Building a Synthesiser - an introductory tutorial for Reaktor v5.

Symple Synth: Low Frequency Oscillator

Next we're going to add some vibrato (low frequency variation in frequency and/or amplitude).
1. First we'll keep things neat and easy to follow by making a container for our LFO. Right click and select Macro>_New 2in2out and open the Structure Window of the new Macro. Delete one of the input ports and add an output port (using Copy/Paste is the quickest way)
2. Use the Properties Dialog to rename the Macro to "Low Frequency Oscillator". The input port is going to carry the signal from the Gate so that the LFO is synchronised with the Oscillators, so rename the Input Port to Sync. The three output ports are going to allow us to route the signal to any (or all) of Oscillator 1 Pitch, Oscillator 2 Pitch and Amplitude. So let's rename them whilst we've got the Properties Dialog to hand.
3. Now for the LFO itself. Right click and select Built-In Module>LFO, Envelope>LFO. As you will see if you check its Properties, this LFO will provide us with three different waveforms at the same time. We're going to put a switch in there so that we just use one at a time. Right click and select Built-In Module>Panel>Switch. Use the Properties Dialog to rename the Switch to "Waveform" and to change MIN NUM PORT GROUPS from 1 to 3. For clarity in the control panel, let's also rename the inputs of the Switch to "Sin", "Tri" and "Pls".

4. We've added a Switch to select which waveform the LFO should use. Now we'll add a switching system to target the LFO's output. We want it to be able to affect any one or two or all three of the Pitch of Oscillators 1 and 2 and the output Amplitude. So we'll need three simple switches, Labelled "Amplitude", "Osc1" and "Osc2". To complete the LFO, Create Controllers for the LFO's inputs (except the Sync, which we've already created) and wire it all up.
5. Before we connect up the LFO, let's tidy up the panel. First we'll unlock it and arrange things to look like the picture on the left. You'll notice that the set of three Switches has a label in the picture - that's a bit of a cheat! I've just right clicked in the Panel and used Insert Built-In Module>Text. Then in the Text's Properties Dialog I've changed "Enter your text here!" to Target, unchecked "Label" on the Visble pane and changed the style from Flat to Transparent.
6. Now let's connect it all up. And we'll add some pitch bend into the bargain. Take an extra output from the Gate to the LFO's "Sync" input.
7. Right click and select Built-In Module>MIDI In>Pitchbend. We'll need to add the Picthbend to NotePitch so Right click and select Built-In Module>Math>Add. In the Properties Dialog of the Add module change MIN NUM PORT GROUPS to 3 (we'll need the third one later) and connect the Notepitch and Pitchbend to the Add module.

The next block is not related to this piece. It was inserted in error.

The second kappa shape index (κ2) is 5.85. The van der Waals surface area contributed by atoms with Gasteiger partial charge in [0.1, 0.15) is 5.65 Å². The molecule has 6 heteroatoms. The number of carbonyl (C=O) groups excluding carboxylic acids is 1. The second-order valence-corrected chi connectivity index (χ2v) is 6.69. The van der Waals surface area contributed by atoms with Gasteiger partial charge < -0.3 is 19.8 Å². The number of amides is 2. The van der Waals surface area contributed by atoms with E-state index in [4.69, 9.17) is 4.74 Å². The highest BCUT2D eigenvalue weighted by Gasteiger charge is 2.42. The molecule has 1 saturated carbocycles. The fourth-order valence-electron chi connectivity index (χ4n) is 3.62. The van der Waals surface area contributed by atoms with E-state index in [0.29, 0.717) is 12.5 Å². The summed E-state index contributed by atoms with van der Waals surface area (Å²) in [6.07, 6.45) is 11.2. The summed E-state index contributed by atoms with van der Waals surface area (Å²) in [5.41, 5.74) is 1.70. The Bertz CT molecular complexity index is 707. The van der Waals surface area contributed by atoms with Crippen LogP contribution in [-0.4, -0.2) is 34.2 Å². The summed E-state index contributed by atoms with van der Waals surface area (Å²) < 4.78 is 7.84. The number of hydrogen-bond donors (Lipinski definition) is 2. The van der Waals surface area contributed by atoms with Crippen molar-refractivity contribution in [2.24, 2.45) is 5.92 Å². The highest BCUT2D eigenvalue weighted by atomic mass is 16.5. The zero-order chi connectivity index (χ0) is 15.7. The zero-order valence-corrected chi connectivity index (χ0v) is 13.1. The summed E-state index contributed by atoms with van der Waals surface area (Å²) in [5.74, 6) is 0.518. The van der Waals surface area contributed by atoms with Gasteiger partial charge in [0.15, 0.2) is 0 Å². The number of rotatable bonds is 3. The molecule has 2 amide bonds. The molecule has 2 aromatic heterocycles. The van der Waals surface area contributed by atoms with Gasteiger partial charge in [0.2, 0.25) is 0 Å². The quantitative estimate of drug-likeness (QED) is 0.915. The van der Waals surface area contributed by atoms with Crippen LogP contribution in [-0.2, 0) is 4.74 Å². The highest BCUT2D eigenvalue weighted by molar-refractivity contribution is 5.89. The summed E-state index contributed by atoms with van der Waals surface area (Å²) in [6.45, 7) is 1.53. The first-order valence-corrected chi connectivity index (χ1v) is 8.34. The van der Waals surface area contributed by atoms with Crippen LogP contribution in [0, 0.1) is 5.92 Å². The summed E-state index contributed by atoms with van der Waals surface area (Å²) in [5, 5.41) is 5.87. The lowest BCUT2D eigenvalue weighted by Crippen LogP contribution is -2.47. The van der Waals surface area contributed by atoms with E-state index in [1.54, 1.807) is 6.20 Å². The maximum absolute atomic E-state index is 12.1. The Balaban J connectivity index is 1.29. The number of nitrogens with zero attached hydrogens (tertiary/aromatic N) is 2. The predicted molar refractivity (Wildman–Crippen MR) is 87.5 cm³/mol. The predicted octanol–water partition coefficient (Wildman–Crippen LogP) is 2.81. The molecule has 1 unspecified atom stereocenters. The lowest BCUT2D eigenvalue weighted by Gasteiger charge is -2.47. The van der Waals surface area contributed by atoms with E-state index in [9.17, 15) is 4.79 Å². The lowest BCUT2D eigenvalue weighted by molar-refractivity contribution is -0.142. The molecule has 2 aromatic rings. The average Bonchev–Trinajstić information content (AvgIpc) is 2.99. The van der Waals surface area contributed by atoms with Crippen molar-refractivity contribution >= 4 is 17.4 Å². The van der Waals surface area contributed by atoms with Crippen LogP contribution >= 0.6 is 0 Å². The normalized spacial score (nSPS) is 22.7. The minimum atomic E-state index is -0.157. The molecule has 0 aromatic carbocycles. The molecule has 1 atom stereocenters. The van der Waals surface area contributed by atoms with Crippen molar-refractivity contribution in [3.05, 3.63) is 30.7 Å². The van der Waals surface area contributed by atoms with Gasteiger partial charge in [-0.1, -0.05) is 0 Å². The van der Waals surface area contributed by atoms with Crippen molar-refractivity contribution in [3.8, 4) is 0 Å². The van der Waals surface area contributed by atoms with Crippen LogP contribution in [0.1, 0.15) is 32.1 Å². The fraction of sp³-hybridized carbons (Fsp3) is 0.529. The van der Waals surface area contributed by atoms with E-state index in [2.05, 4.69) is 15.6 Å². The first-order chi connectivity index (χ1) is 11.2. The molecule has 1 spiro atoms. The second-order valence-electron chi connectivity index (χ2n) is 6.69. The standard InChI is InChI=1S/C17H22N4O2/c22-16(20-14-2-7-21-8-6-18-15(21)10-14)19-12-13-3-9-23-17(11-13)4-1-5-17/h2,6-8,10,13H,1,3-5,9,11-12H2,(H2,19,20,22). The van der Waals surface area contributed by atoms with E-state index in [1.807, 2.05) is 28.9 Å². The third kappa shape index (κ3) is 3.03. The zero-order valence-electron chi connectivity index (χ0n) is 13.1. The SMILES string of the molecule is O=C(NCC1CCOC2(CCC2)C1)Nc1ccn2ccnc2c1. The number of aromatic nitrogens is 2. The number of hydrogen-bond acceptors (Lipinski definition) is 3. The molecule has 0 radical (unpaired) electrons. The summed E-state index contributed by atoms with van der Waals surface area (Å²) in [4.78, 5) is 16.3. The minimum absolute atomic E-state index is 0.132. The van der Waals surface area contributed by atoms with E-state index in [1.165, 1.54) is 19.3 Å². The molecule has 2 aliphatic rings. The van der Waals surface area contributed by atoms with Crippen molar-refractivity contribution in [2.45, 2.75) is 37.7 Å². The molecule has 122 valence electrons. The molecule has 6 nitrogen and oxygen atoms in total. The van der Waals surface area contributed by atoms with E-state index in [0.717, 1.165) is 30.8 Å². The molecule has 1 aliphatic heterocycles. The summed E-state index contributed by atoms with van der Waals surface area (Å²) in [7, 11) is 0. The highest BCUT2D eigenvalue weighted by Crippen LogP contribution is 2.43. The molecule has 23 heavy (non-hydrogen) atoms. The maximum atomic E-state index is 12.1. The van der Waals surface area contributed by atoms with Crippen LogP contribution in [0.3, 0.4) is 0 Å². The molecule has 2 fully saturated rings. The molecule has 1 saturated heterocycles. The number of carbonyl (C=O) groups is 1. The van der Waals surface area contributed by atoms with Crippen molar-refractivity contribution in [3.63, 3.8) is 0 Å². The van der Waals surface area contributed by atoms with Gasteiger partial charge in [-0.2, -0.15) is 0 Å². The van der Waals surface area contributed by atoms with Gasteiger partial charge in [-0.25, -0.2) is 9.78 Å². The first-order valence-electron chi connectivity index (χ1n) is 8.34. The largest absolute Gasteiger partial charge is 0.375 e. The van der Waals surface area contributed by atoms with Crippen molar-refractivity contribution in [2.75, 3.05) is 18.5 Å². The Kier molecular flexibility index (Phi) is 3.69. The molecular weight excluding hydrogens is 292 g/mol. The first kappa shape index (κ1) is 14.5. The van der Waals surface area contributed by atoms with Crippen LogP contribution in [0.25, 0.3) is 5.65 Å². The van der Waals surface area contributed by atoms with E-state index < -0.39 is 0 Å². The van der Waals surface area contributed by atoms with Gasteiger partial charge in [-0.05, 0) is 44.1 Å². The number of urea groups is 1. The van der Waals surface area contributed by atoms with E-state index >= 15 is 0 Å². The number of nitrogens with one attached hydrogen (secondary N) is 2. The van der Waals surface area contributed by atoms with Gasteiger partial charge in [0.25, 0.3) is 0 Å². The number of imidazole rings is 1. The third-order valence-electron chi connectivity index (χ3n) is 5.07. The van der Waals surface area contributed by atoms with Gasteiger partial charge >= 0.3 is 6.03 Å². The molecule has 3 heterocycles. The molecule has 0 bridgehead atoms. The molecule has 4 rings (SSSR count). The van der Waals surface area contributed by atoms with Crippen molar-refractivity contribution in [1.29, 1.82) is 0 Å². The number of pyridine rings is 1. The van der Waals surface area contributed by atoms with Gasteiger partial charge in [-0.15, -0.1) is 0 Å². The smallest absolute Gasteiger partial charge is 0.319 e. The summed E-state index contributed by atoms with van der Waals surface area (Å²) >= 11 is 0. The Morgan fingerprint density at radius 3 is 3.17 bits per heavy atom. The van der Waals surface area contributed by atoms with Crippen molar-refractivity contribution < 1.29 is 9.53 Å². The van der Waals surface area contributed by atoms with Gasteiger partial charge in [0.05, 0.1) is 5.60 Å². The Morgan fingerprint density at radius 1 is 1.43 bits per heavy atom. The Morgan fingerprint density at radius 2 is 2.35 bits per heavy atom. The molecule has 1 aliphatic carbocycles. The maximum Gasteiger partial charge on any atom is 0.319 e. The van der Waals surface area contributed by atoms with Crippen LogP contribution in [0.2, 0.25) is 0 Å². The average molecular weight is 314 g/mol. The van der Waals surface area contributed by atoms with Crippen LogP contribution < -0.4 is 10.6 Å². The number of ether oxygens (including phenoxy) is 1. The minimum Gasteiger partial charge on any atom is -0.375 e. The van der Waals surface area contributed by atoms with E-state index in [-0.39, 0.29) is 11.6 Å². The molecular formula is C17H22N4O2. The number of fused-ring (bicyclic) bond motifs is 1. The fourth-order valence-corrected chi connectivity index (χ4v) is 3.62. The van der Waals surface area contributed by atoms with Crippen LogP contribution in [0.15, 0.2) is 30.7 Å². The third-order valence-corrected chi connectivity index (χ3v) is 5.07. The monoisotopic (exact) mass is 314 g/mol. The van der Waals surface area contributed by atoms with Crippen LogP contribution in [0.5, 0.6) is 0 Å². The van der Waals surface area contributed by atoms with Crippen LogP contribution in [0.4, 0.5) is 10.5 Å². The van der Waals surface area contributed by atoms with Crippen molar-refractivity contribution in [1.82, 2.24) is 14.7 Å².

8. Our LFO pitch information for each oscillator needs to be added to this incoming Pitch and Pitchbend information. So create two more Add modules and wire them in to the Pitch inputs of the Oscillators
9. Now wire the Notepitch/Pitchbend Add module output to each of the Oscillator Add modules and wire the relevant LFO Osc outputs to the Oscillator Add modules too. I've highlighted the new wiring.
10. Finally, as far as pitch is concerned, cut and paste the Master controls (from the top level) into your Instrument and add the output of the Master Tuning to the spare input of the first Add module we made.
11. Amplitude is a little more complex - we'll have to compensate for levels as we add and multiply things together. Right click and select Built-In Module>Math>Multiply with MIN NUM PORT GROUPS 3 and place it across the output.
12. To convert the Master Level, right click and select Built-In Module>Math>Expon. (A). This converts the logarithmic level values produced by the Master Level to the linear Amplitude values we need. Wire the Master Level output through the Exponentiator to our Multiply module.
13. Create one final Add module, right click one of its input ports and Create a Constant with the value "1". Wire the Amp Output of the LFO into the other input port and wire the output port to the Multiply module.
That's it, we're done with the noise-making part. Let's add a scope so that we can 'see' the wave we're producing